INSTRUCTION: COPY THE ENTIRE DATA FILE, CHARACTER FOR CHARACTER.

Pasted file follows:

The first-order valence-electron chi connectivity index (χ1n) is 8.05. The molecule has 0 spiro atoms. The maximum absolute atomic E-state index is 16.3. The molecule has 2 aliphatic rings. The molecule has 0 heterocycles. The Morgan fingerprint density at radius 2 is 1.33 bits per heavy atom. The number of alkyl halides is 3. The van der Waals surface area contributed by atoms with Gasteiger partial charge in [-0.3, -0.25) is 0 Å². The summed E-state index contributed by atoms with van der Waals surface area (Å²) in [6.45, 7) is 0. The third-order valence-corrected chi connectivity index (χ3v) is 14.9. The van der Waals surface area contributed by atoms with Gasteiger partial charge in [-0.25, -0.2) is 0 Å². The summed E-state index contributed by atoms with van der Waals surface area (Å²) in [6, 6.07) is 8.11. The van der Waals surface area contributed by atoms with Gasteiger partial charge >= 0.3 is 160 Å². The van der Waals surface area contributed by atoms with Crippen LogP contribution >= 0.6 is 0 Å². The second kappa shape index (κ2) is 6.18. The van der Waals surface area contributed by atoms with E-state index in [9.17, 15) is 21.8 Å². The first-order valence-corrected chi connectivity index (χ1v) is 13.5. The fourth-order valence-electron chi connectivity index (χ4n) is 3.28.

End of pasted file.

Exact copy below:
The first-order valence-electron chi connectivity index (χ1n) is 8.05. The molecule has 0 spiro atoms. The maximum absolute atomic E-state index is 16.3. The molecule has 2 aliphatic rings. The molecule has 0 heterocycles. The Morgan fingerprint density at radius 2 is 1.33 bits per heavy atom. The number of alkyl halides is 3. The van der Waals surface area contributed by atoms with Gasteiger partial charge in [-0.3, -0.25) is 0 Å². The summed E-state index contributed by atoms with van der Waals surface area (Å²) in [6.45, 7) is 0. The third-order valence-corrected chi connectivity index (χ3v) is 14.9. The van der Waals surface area contributed by atoms with Gasteiger partial charge in [-0.25, -0.2) is 0 Å². The summed E-state index contributed by atoms with van der Waals surface area (Å²) in [6, 6.07) is 8.11. The van der Waals surface area contributed by atoms with Gasteiger partial charge >= 0.3 is 160 Å². The van der Waals surface area contributed by atoms with Crippen LogP contribution >= 0.6 is 0 Å². The second kappa shape index (κ2) is 6.18. The van der Waals surface area contributed by atoms with E-state index in [9.17, 15) is 21.8 Å². The first-order valence-corrected chi connectivity index (χ1v) is 13.5. The fourth-order valence-electron chi connectivity index (χ4n) is 3.28.